mass of catalyst

r s g c (1 )r"

Summary of Reaction Rates

Schmidt, L.D. (1998). The Engineering of Chemical Reactions, New York: Oxford University Press

Answer: 2x105

Schmidt, L.D. (1998). The Engineering of Chemical Reactions, New York: Oxford University Press

Schmidt, L.D. (1998). The Engineering of Chemical Reactions, New York: Oxford University Press

Topic 1
Catalytic Reaction and Mass Transfer
Catalytic reactions and reactors
Surface and Enzyme Reaction Rates
Introduction of Porous Catalyst
Transport and Reaction
External Mass Transfer
Pore Diffusion
Catalytic wall reaction
Langmuir-Hinshelwood Kinetic Mechanism
Temperature dependence of catalytic reaction rates
Application of reaction engineering in microelectronic
fabrication
Catalyst deactivation

Why we need porous catalyst???


A few major catalyst support and catalysts:

Silica gels have surface areas up to ~ 500 m2/g, and they are widely
used as supports for catalysts.
The surface area is up to ~ 200 m2/g in crystalline form.
Zeolites are microporous crystalline solids with well-defined
structures. Generally they contain silicon, aluminium and oxygen in
their framework
The activated carbon is a highly porous with high surface area
(usually > 500 m2/g) carbon materials.

Depositing noble metals on high-surface area oxide support (Al2O3,


SiO2, Zeolites) disperses the metal over the surface so that nearly
every metal atom is on the surface.

Transport and Reaction

Different size scales in a catalytic reactor...

Schmidt, L.D. (1998). The Engineering of Chemical Reactions, New York: Oxford University Press

Steps in Heterogeneous Catalytic Reaction


i.

ii.

iii.

iv.
v.
vi.

vii.

CPE624

FACULTY OF CHEMICAL ENGINEERING

External
mass
transfer
(diffusion) of the reactants
(e.g., species A) from the bulk
fluid to the external surface of
the catalyst pellet.
Pore diffusion of the reactant
from the pore mouth through
the catalyst pores to the
immediate vicinity of the
internal catalytic surface.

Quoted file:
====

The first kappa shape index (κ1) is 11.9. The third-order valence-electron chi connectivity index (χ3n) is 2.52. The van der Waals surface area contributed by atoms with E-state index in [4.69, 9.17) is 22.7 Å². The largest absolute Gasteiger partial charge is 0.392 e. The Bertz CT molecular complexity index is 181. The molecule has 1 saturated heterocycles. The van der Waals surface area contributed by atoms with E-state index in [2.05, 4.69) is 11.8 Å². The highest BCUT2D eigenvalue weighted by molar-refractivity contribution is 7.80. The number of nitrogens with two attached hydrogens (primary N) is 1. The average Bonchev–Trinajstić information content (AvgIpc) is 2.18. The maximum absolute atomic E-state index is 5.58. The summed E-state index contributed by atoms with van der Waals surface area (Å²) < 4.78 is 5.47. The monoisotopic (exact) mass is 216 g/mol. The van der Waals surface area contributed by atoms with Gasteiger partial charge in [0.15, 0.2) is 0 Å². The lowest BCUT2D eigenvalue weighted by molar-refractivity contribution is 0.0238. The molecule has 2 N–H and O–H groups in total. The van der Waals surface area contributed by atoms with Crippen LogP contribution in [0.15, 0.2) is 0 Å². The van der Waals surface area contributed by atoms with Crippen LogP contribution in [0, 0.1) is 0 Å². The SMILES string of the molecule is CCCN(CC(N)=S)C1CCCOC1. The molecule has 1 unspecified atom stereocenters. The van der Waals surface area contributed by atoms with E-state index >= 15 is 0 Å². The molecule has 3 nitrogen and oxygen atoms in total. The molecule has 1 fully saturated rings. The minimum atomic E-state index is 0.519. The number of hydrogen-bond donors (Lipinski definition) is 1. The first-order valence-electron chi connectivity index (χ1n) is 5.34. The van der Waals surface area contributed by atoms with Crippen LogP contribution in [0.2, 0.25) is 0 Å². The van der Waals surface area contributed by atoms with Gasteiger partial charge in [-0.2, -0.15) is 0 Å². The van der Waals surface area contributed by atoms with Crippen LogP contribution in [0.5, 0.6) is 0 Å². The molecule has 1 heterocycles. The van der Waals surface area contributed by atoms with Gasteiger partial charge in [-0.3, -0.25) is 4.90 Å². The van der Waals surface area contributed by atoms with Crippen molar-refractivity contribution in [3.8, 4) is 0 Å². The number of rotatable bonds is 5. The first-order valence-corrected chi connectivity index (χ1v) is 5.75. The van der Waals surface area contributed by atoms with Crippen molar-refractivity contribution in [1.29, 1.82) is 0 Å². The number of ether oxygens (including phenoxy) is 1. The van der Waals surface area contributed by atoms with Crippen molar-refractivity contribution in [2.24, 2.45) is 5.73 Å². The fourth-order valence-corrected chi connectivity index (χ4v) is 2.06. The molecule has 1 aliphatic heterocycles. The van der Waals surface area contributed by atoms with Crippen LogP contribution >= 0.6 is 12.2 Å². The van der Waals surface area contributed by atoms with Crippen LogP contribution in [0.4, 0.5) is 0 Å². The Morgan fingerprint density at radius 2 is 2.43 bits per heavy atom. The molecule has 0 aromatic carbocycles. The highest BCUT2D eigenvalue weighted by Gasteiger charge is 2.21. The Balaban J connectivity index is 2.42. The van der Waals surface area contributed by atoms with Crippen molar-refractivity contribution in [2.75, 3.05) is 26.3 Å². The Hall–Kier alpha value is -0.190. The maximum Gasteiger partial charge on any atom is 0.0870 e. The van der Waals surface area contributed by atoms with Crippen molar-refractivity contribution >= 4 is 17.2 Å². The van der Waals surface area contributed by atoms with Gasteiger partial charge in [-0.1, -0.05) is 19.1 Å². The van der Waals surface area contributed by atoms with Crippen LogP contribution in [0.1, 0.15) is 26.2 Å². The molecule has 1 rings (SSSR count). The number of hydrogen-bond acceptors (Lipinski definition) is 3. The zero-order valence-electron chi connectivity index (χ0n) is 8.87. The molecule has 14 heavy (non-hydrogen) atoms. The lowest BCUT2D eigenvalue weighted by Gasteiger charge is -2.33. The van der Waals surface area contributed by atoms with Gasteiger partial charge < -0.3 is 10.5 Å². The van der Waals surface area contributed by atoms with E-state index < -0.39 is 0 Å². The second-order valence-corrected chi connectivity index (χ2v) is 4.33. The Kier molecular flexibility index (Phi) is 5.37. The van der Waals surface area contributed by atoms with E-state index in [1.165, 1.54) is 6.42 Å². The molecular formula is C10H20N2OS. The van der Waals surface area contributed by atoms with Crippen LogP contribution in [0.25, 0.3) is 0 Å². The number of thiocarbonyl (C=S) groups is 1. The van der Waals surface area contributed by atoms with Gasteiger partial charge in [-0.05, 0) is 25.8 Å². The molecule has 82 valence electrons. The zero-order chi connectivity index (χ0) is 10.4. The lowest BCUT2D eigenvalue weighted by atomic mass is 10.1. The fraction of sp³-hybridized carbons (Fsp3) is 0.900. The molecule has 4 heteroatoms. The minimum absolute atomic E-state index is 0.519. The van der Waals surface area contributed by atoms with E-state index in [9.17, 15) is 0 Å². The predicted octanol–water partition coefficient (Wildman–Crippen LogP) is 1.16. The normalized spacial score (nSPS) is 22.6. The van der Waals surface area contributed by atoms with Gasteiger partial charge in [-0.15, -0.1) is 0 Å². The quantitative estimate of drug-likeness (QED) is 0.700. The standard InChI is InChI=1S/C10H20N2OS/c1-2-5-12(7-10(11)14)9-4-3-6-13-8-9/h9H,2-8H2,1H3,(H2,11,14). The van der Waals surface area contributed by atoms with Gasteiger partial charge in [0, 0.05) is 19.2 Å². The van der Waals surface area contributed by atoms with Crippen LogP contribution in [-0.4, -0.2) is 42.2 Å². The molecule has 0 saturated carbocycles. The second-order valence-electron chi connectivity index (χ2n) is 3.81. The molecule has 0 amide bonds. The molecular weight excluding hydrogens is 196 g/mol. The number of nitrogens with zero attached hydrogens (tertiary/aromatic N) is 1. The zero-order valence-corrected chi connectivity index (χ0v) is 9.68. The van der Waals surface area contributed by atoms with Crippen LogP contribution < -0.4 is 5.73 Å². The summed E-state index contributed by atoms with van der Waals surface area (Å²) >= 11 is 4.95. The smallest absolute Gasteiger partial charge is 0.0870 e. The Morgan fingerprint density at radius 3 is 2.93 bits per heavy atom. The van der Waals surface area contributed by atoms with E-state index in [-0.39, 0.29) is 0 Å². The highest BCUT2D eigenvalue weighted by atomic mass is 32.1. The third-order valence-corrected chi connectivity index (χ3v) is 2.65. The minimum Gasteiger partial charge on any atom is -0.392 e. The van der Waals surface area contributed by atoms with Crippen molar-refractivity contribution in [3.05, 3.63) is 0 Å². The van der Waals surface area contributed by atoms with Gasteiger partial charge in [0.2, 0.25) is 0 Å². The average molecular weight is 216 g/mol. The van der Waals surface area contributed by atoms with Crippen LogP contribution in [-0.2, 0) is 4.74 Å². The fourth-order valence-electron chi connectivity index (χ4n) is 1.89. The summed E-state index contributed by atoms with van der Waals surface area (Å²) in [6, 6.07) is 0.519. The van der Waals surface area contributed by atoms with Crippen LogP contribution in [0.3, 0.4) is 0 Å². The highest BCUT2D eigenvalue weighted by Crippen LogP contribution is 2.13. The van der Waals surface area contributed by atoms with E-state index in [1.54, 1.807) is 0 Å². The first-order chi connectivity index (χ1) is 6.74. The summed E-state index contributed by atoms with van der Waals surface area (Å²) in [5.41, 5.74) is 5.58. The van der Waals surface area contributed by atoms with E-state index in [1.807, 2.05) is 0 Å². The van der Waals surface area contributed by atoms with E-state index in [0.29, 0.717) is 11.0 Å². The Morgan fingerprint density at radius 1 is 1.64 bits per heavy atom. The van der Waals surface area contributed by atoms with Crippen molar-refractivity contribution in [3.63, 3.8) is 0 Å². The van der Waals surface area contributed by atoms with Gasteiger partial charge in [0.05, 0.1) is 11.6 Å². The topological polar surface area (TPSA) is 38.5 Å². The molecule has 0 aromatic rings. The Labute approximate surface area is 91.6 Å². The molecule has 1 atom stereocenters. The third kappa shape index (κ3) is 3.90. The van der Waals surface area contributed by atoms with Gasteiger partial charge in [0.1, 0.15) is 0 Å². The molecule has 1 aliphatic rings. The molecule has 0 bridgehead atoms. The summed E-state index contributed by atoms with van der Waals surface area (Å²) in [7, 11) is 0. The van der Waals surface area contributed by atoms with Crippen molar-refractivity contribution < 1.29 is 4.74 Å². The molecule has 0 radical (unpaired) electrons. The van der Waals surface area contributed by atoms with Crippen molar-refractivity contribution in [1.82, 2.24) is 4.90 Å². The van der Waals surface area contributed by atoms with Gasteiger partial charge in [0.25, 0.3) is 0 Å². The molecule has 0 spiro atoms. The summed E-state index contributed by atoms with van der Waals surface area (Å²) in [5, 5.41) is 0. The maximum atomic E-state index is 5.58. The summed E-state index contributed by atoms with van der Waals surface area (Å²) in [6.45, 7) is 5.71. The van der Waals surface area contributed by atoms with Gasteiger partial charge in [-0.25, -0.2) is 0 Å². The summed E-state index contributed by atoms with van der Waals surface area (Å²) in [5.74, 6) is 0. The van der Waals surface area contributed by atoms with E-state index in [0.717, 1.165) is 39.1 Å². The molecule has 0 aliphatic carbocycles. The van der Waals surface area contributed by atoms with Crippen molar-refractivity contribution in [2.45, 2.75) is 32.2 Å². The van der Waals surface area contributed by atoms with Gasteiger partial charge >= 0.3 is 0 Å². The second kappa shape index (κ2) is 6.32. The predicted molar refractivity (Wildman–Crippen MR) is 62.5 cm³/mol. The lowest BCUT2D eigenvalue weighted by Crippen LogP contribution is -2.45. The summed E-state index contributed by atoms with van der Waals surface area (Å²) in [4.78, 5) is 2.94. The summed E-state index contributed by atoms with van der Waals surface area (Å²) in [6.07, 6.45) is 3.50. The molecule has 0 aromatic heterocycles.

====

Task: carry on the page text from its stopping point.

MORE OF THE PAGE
Adsorption of reactant A onto
the active site of catalyst
surface
Reaction on the surface of the
catalyst (A B)
Desorption of the products
(e.g., B) from the surface.
Pore diffusion of the products
from the interior of the pellet
to the pore mouth at the
external surface
External mass transfer of the
products from the external
pellet surface to the bulk fluid

Concentration Gradient in Catalytic Reactor

CAb = ??

CAs = ??
CA(x) = ??

Copyright 1998 by Oxford University Press, Inc.

Concentration Gradient in Catalytic Reactor (cont.)

Copyright 1998 by Oxford University Press, Inc.

How do we know whether the reaction


rate is reaction limited (reaction
control) or external mass transfer
limited (external mass transfer
control)??

First, lets recall on mass transfer


coefficient

Mass Transfer Coefficients (for gasses)


If there is a concentration difference of A
between two locations 1 and 2, then

JA = kmA (CA1 CA2)


JA is the mass transfer flux, [mol/s.m2]
km is the mass transfer coefficient,
[mol/(sm2)/(mol/m3), or m/s]
CA1-CA2, concentration difference [mol/m3].
JA
k mA =
(CA1 - CA2 )

Then KmA can be defined as:

k mA

Mass transfer coefficient (kmA) can be defined


through the Sherwood number:
[convective mass transfer rate]
k mA l
=
Shl =
[diffusive mass transfer rate]
DA
where l is length and DA is the diffusion coefficient of A

Shl D A

Mass Transfer Coefficients : Sherwood Numbers (Shl) ...


Sherwood Numbers (Shl) several simple geometries..
1) Flow over flat plate (of
length L):

2) Flow over a sphere:

For laminar flow (ReL < 105):


1

ShL 0.66 Re L2 Sc

For turbulent flow (ReL > 105):

ShL

0.036 Re0L.8

Sc

4) Flow over a cylinder:

For ReD <4 :

3) Flow through a tube


For laminar flow (ReD < 2100):

8
ShD
3
For turbulent flow:

ShD

0.023 Re0D.8

ShD 2.0 0.4 Re D 0.06 Re D3 Sc 0.4


2

Sc

Sh D = 0.98 ReD

External Mass Transfer


At steady state:
[rate of transport to surface] = [rate of reaction at surface]
For first order reaction;

4R 2 k mA (C Ab C As ) 4R 2 r" 4R 2 k"C As

By rearranging
C As

C Ab

1 k "
k mA

Eliminating CAs

k " C Ab
"
r"
k eff
C Ab
1 k"
k mA

nonporou
s catalyst
pellet

Reaction limited

k << kmA

CAb

k=kmA

CAs
CA

Mass transfer limited


k >> kmA

(d)

Copyright 1998 by Oxford University Press, Inc.

External Mass Transfer

We now examine the limiting cases:


If k" << kmA then,

r" k" CAb

Reaction limited (reaction control)

If kmA << k" then,

r" kmA CAb

External mass transfer limited (external


mass transfer control)

Schmidt, L.D. (1998). The Engineering of Chemical Reactions, New York: Oxford University Press

Schmidt, L.D. (1998). The Engineering of Chemical Reactions, New York: Oxford University Press